Jon, Somerset, England

Are there any burning questions you have about Brazil, or other issues that you’re curious about, such as Brazilian culture? If so, send your questions to with “Ask a Brazilian” in the subject. We will forward to our Brazilian experts, and publish the best questions (and replies) on the site.

Previous questions in this article series:

Ask a Brazilian: Picking Teeth
Ask a Brazilian: Lozenge or Candy?
Ask a Brazilian: Liberal or Jealous?
Ask a Brazilian: Truck Wheels
Ask a Brazilian: Tolerance
Ask a Brazilian: Screens
Ask a Brazilian: Brazilian Wax
Ask a Brazilian: Flashing Lights
Ask a Brazilian: Lemon and Limes
Ask a Brazilian: Shocking Showers

By Lance Belville
November 27, 2009

Yes, Brazil produces coffee. A lot of it. About four out of every ten cups that go down the throats of the world’s coffee drinkers came from Brazilian beans. Most of that was commercial grade, a polite way of saying mediocre. It’s the stuff that sits on your favorite American supermarket’s shelf in the big tin cans. In Brazil, it’s the brew you drink at your favorite pe sujo for a few cents. A really good cup of coffee comes from specialty coffees,” which is a polite way of saying, the good stuff.

Not surprisingly, the good stuff, specialty coffees, cost more.

The economics of the coffee trade can be summed up in seven little words: “The best beans bring the best prices.”

For decades Brazil has been content to dominate the lower price end of the world coffee market – if not content, then at least resigned. But in recent years a lot of people in and out of Brazil have been working to change that.

Part of the problem – some say a big part of it – is simply perception. Brazilian coffee is thought to trade on the economics of quantity over quality. Changing that has been an uphill, but not impossible, battle.

At the very high end of the quality crusade is Brazil’s Caf Jacu, some of the best and certainly most expensive coffee that lands in your cup in an unusual way. It is among the most “special” of all specialty coffees and at 220 Reais a pound, retail in Brazil, it ranks among the world’s most expensive. Only the ripest, brightest red, juiciest coffee “berries” – the fruity cover of the bean within, somewhat resembling a cherry – are first carefully selected by a tough judge, Brazil’s Jacu bird. It spies and eats only the largest, best berries. It takes the fruit but 20 minutes to pass through the bird’s digestive tract and is left as odorless deposits at the base of the coffee tree, often from the very plant from which the berry came. The droppings are collected, dried, cleaned and stored in their parchment for up to three months.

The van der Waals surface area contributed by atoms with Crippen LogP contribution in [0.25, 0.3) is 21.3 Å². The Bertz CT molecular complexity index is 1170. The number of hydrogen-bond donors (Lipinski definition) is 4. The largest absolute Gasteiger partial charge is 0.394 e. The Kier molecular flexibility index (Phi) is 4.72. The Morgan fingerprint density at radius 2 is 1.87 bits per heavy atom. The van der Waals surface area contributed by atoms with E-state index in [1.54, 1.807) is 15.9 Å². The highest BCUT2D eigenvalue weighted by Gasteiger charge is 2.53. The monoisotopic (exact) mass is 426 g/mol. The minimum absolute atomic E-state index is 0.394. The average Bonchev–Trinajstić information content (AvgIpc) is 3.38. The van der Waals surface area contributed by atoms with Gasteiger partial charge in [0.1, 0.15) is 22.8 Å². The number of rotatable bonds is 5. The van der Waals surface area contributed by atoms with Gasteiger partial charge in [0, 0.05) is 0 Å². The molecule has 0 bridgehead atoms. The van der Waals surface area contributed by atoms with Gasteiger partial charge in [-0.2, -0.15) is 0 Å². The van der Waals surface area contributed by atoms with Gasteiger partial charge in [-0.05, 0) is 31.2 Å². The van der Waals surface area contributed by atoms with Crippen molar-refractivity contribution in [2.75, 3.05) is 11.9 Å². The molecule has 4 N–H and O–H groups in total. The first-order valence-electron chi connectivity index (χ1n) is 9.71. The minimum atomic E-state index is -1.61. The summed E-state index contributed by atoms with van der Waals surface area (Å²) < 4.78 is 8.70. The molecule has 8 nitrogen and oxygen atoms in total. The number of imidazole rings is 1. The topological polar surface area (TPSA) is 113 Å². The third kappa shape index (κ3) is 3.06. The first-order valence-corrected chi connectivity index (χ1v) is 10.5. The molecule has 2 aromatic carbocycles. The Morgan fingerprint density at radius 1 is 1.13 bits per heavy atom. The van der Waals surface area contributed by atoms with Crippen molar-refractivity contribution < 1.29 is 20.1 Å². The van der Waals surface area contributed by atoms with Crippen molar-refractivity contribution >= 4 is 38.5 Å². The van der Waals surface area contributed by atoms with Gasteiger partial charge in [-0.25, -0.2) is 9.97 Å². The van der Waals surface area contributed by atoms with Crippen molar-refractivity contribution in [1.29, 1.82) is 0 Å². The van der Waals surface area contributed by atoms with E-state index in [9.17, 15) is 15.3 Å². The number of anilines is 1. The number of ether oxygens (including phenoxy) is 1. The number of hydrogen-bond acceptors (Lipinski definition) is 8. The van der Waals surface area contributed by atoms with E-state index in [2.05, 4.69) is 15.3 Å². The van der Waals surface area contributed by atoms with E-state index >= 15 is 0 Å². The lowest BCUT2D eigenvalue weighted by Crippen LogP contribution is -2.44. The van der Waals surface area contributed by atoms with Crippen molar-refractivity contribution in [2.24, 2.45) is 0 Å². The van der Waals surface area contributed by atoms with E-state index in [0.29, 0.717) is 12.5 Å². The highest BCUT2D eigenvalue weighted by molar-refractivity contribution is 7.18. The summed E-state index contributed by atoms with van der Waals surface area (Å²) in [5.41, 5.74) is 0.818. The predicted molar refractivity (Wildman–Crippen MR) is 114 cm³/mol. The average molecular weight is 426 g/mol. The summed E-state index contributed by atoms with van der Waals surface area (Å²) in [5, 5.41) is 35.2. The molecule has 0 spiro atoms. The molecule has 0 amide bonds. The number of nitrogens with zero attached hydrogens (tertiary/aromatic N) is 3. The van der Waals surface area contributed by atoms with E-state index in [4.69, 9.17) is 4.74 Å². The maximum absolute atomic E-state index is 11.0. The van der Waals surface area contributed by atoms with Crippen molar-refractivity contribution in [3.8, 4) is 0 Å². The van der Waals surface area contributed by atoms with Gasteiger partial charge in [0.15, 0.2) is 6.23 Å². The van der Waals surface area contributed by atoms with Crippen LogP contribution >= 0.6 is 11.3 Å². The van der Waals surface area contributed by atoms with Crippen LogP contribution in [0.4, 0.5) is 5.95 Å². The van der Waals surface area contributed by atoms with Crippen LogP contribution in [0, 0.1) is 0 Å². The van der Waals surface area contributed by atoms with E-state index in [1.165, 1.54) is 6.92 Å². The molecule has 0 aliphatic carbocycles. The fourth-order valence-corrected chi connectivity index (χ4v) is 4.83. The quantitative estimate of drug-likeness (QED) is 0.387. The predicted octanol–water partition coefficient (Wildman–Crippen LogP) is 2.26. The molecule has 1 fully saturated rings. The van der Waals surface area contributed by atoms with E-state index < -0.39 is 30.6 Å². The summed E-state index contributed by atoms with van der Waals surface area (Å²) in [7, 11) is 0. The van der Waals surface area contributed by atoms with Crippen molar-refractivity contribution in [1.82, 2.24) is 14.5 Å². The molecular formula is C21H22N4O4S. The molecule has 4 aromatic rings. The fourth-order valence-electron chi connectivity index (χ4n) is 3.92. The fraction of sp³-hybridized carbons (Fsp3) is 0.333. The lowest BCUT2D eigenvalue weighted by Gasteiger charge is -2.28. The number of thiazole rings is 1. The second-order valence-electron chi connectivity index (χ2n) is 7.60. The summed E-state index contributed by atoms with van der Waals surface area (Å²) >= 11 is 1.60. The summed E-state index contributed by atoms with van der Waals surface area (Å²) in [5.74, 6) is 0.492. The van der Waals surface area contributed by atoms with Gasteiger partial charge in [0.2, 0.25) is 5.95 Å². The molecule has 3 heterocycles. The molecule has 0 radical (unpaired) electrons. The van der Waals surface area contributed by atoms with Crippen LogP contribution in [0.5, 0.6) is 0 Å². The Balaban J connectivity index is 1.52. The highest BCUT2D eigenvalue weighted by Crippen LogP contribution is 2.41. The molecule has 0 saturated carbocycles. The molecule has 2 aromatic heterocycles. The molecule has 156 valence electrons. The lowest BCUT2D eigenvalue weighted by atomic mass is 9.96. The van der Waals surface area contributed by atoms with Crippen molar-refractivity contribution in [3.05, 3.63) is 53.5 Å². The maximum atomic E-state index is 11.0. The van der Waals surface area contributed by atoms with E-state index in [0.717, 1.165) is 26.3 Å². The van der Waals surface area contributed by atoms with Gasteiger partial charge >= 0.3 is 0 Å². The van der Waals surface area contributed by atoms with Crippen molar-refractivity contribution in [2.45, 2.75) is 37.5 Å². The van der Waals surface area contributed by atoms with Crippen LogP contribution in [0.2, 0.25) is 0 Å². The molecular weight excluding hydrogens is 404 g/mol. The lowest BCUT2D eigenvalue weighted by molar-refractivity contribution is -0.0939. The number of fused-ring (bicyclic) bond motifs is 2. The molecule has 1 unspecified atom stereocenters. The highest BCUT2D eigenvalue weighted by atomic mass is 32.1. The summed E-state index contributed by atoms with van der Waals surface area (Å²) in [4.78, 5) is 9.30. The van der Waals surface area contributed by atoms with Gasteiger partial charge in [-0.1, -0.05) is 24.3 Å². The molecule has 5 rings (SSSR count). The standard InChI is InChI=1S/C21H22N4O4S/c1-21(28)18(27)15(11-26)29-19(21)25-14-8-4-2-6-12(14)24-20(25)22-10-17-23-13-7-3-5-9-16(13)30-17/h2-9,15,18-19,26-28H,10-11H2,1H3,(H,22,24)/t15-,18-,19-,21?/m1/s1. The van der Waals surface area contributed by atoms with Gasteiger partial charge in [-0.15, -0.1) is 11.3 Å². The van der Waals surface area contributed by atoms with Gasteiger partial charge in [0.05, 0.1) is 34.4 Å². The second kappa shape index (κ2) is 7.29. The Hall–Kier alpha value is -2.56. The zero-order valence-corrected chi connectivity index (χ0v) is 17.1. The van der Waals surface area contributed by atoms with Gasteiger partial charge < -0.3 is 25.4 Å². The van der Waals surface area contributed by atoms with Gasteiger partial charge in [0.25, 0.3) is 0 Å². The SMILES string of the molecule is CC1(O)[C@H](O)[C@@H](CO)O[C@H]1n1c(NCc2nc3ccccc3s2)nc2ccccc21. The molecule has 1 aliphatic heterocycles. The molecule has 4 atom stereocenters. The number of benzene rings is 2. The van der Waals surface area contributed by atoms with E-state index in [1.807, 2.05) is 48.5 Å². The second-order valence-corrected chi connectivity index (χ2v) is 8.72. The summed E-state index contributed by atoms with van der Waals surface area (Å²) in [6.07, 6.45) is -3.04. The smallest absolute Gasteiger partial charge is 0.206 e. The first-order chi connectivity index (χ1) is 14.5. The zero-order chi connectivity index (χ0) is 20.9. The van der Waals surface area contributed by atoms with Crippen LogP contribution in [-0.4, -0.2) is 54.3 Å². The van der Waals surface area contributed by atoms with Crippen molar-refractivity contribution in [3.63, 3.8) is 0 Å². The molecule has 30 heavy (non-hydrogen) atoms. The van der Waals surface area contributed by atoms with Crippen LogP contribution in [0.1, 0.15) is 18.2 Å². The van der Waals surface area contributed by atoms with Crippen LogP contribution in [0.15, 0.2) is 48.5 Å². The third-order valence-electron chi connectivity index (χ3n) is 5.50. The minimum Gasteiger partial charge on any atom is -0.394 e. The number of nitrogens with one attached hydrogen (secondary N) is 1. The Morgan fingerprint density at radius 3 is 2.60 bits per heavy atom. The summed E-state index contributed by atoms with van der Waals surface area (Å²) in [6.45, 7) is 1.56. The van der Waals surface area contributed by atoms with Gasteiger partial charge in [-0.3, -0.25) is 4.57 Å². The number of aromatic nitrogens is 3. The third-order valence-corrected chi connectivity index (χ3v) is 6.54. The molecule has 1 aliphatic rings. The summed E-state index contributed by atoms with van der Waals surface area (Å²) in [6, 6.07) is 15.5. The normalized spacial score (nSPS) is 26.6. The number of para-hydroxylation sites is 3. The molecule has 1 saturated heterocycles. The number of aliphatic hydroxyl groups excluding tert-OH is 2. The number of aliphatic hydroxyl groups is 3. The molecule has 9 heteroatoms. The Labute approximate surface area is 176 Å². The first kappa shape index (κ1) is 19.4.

Obviously, the supply of Jacu brew is necessarily limited but the world’s thirst for specialty coffees is not. Enter TransFair USA and its 5,000 Brazilian Fair Trade Certified coffee farmers. Their farms are smallholding family operations, seldom more than seven hectares. TransFair USA has connected them through their co-ops and producer organizations with a program called The Responsible Sourcing Partnership that joins Brazilian and international forces, public and private. It is a collaboration among TransFairUSA, USAID, Walmart Stores, Brazil’s Sebrae – Minas Gerais and farmers in the three major coffee-producing states of Minas Gerais, Espirito Santo, and São Paulo. (Pictured left: the Jacu bird eating a coffee bean)

Fair Trade certification puts hardworking small farmers into the high-stakes universe of producing top quality world-class coffee. It helps farmers organize into democratic organizations. It introduces improved growing and processing techniques and helps build wider market access. Part of the bigger profits can go toward improving production and meeting community needs like building schools and health care and dental clinics. The Responsible Sourcing Partnership Project invests in helping Brazilian Fair Trade Certified farmers and their organizations produce and market more coffee every year.

Last year 4.3 million pounds of Fair Trade Certified Brazilian coffee was sold to the US. This year it will be more than 5 million pounds and exports to the rest of the world could end up being double that figure.

And equally important, the Partnership’s collaborative marketing helps bring Brazilian Fair Trade Certified Coffee into the consciousness as well as the cups of the world.

To be certified, farmers and their organizations are helped by TransFair USA to meet high international quality standards while growing coffee in the most environmentally friendly way. That means organic or well on the way there. In return these smallholding farmers bypass the local, national and international middlemen and get direct entre into the US market. They are also guaranteed a fair minimum price regardless of fluctuations in the world price. Buyers pay a small per pound premium that goes directly back to the producing organizations of origin which apply it to member-determined projects like better schools, health care and even interest-free home loans.